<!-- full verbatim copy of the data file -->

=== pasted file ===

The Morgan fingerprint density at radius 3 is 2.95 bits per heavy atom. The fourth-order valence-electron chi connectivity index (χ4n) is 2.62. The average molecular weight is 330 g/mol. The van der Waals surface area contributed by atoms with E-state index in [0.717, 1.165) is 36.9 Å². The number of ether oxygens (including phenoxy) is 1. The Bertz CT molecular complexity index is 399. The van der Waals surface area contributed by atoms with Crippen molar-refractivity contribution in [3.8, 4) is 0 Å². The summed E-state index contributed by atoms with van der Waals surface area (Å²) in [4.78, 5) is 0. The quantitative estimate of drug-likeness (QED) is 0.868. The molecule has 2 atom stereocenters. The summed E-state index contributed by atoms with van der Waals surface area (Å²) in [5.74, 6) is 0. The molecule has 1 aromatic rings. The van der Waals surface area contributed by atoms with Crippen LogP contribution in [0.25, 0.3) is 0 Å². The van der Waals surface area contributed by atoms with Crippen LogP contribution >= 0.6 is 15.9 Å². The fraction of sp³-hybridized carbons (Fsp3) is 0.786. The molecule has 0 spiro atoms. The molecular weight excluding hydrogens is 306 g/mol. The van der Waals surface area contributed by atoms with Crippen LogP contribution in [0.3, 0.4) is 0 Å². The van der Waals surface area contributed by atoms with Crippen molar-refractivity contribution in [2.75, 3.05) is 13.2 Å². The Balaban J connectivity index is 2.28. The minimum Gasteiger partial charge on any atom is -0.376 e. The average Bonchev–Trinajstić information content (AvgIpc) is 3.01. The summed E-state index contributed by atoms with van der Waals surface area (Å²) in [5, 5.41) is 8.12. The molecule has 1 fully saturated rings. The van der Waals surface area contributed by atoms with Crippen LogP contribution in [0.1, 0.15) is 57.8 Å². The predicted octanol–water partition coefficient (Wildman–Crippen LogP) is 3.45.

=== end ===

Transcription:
The Morgan fingerprint density at radius 3 is 2.95 bits per heavy atom. The fourth-order valence-electron chi connectivity index (χ4n) is 2.62. The average molecular weight is 330 g/mol. The van der Waals surface area contributed by atoms with E-state index in [0.717, 1.165) is 36.9 Å². The number of ether oxygens (including phenoxy) is 1. The Bertz CT molecular complexity index is 399. The van der Waals surface area contributed by atoms with Crippen molar-refractivity contribution in [3.8, 4) is 0 Å². The summed E-state index contributed by atoms with van der Waals surface area (Å²) in [4.78, 5) is 0. The quantitative estimate of drug-likeness (QED) is 0.868. The molecule has 2 atom stereocenters. The summed E-state index contributed by atoms with van der Waals surface area (Å²) in [5.74, 6) is 0. The molecule has 1 aromatic rings. The van der Waals surface area contributed by atoms with Crippen LogP contribution in [0.25, 0.3) is 0 Å². The van der Waals surface area contributed by atoms with Crippen LogP contribution >= 0.6 is 15.9 Å². The fraction of sp³-hybridized carbons (Fsp3) is 0.786. The molecule has 0 spiro atoms. The molecular weight excluding hydrogens is 306 g/mol. The van der Waals surface area contributed by atoms with Crippen LogP contribution in [0.3, 0.4) is 0 Å². The van der Waals surface area contributed by atoms with Crippen molar-refractivity contribution in [2.75, 3.05) is 13.2 Å². The Balaban J connectivity index is 2.28. The minimum Gasteiger partial charge on any atom is -0.376 e. The average Bonchev–Trinajstić information content (AvgIpc) is 3.01. The summed E-state index contributed by atoms with van der Waals surface area (Å²) in [5, 5.41) is 8.12. The molecule has 1 fully saturated rings. The van der Waals surface area contributed by atoms with Crippen LogP contribution in [0.1, 0.15) is 57.8 Å². The predicted octanol–water partition coefficient (Wildman–Crippen LogP) is 3.45.